The unusually named Pissen Wood, near Rotherfield Greys, is special for a number of reasons, recently investigated by Gill Davies.
The derivation of the name ‘Pissen Wood’ is unclear. ‘Pissen’ is a Middle English word, literally ‘to piss’- which seems curiously inappropriate for such a beautiful spot! But old names do become modified from the original over the years. One suggestion form Chris Gilliam, Archivist at the Oxfordshire Record Office, is that pissen could be a corruption from a word like peas or piece, as in the name Pishill, a small hamlet in south Oxfordshire.
The National Trust currently manages Pissen Wood. It was transferred by the last owner of the Greys Court Estate, Sir Felix Brunner, in 1969. Paul Williamson, currently Custodian of Greys Court, says;:
“The wood is part of the 250 acres of Estate that have always remained with the property and have not been sold off over the years. Pissen Wood itself is classified as semi-ancient woodland; this probably means that it has always been woodland, but subject to alteration by Man. There is a history of coppicing in the area, the effects of which can still be seen in the woods today.”
As the wood has always remained with the property, it is interesting to speculate as to how many of the owners of the Court, through the ages, enjoyed the displays of bluebells and the dappled shade of the beech trees there. Some of them are commemorated in Rotherfield Greys Church by spectacular monuments. Did the fifth baron, Sir Robert de Grey, whose brass of 1387 lies there, walk through this wood? Did Sir Francis Knollys, Queen Elizabeth I’s Lord Treasurer of the Household from 1572-96, find time from his service at court to enjoy his country estate? Or was Pissen Wood simply regarded as a resource, providing supplies of wood and game?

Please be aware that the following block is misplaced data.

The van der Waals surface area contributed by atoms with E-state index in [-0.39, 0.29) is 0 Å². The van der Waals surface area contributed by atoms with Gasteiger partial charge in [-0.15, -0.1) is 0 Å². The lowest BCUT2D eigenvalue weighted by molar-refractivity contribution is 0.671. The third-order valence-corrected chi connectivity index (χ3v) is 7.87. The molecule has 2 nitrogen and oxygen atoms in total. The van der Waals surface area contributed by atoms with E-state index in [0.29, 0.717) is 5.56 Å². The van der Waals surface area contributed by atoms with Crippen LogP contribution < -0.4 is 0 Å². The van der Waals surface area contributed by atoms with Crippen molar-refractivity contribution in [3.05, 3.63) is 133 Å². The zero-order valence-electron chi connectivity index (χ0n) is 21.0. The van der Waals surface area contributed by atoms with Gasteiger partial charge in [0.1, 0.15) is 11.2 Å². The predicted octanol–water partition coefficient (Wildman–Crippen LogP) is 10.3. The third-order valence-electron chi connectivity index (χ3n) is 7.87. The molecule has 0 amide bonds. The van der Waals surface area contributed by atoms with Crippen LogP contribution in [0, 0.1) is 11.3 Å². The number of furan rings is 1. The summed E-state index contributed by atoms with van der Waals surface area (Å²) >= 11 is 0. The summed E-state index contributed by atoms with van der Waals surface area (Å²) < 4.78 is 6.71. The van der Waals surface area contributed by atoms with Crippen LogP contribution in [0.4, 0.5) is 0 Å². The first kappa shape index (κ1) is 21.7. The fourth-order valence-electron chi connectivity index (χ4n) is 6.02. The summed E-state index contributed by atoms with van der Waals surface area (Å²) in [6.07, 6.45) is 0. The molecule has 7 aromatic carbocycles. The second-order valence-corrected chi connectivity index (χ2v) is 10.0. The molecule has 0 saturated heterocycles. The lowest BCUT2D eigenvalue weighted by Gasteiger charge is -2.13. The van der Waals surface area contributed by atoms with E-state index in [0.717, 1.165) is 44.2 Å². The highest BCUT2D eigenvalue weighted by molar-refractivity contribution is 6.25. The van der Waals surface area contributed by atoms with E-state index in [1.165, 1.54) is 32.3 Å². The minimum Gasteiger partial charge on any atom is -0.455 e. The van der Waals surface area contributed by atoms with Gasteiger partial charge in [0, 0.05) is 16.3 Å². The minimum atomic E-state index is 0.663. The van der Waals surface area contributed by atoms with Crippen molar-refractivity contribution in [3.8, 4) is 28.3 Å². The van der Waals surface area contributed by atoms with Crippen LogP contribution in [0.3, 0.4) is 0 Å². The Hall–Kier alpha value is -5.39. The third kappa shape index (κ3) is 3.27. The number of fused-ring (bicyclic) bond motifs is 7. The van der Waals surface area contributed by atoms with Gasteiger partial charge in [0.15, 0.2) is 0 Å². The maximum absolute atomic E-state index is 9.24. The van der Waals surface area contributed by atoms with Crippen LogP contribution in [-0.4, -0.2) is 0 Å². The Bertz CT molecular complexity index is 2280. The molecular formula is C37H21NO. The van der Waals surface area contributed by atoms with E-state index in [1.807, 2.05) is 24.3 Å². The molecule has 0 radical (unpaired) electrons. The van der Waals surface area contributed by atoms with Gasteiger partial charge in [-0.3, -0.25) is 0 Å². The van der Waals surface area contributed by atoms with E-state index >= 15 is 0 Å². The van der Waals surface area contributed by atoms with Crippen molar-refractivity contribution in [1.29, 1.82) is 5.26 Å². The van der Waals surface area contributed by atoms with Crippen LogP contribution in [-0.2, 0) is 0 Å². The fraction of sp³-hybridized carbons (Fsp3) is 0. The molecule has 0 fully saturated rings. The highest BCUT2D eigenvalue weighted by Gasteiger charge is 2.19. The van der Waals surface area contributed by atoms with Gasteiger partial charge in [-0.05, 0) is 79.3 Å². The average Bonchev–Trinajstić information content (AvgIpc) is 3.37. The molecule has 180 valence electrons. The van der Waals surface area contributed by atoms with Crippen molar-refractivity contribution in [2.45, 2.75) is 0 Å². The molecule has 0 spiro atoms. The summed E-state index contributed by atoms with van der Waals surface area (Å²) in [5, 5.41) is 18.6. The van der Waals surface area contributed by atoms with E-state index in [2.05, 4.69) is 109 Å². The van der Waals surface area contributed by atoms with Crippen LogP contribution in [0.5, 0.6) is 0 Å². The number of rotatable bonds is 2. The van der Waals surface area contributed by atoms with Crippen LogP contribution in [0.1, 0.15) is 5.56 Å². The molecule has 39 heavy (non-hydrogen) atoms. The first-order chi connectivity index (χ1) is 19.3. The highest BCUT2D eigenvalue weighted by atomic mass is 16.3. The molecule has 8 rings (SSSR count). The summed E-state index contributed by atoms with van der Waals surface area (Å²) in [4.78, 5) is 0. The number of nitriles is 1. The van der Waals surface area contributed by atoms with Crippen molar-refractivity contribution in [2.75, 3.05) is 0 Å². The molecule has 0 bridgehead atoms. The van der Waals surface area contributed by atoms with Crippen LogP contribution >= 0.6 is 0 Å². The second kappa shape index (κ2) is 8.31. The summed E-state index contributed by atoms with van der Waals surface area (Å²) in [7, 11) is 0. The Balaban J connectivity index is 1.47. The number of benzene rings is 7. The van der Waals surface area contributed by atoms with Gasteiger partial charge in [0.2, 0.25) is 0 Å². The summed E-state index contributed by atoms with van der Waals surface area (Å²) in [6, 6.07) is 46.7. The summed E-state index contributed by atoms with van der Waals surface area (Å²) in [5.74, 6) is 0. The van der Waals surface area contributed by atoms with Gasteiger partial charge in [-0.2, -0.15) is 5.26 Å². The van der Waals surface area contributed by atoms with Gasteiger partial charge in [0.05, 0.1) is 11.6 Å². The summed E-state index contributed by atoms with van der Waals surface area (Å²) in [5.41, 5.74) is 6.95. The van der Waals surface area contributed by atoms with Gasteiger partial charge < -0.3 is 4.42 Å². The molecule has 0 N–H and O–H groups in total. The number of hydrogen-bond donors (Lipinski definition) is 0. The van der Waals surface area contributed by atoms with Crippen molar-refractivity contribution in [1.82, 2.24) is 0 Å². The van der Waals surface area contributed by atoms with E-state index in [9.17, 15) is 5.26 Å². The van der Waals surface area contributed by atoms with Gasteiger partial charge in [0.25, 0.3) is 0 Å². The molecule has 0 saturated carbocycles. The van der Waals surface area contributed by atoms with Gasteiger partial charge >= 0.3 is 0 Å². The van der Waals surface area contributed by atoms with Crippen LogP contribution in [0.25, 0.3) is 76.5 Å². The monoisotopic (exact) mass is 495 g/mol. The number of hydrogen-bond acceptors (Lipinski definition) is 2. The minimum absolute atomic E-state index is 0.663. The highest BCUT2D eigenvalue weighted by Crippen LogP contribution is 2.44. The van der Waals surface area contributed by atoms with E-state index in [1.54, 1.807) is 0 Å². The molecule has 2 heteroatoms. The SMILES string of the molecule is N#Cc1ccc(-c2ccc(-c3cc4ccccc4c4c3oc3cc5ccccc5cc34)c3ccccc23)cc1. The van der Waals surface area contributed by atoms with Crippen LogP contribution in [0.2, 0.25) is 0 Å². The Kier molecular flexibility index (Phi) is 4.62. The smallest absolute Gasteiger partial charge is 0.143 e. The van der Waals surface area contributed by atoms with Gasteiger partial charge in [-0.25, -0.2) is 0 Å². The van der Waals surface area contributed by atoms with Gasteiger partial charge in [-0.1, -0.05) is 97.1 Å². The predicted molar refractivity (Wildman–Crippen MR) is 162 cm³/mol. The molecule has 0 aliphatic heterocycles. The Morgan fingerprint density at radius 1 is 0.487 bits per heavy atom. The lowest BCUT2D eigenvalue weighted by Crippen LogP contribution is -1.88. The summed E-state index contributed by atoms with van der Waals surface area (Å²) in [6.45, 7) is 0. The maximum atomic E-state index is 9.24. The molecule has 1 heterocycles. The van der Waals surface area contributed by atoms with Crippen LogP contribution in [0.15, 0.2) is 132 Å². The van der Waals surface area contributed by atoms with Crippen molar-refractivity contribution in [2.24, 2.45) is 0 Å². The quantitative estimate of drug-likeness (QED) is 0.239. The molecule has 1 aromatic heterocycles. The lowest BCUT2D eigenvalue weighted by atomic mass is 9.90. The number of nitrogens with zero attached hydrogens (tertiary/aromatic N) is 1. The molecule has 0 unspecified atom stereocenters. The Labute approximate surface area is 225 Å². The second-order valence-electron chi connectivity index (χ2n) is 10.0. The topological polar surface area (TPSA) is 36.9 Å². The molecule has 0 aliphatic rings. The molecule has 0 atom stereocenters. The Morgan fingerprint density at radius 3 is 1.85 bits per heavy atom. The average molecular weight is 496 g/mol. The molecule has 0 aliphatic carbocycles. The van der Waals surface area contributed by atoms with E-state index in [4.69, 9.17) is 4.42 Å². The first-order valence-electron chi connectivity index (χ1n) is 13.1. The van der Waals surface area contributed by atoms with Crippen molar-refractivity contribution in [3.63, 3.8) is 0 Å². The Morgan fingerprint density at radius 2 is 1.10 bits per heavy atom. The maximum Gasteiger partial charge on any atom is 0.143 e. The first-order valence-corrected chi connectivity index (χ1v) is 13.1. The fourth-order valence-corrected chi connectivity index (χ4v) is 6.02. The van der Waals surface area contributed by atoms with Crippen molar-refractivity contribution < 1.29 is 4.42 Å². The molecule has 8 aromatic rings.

Whatever the attitude of our predecessors, the Wood remains an area where we can delight in the changing seasons.
Such was Gill Davies' enjoyment of Pissen Woods that it inspired her to enter our Special Woods art competition in 2008. Below is a picture of her entry; a quilt depicting the bluebells the woods of the Chilterns are famous for:
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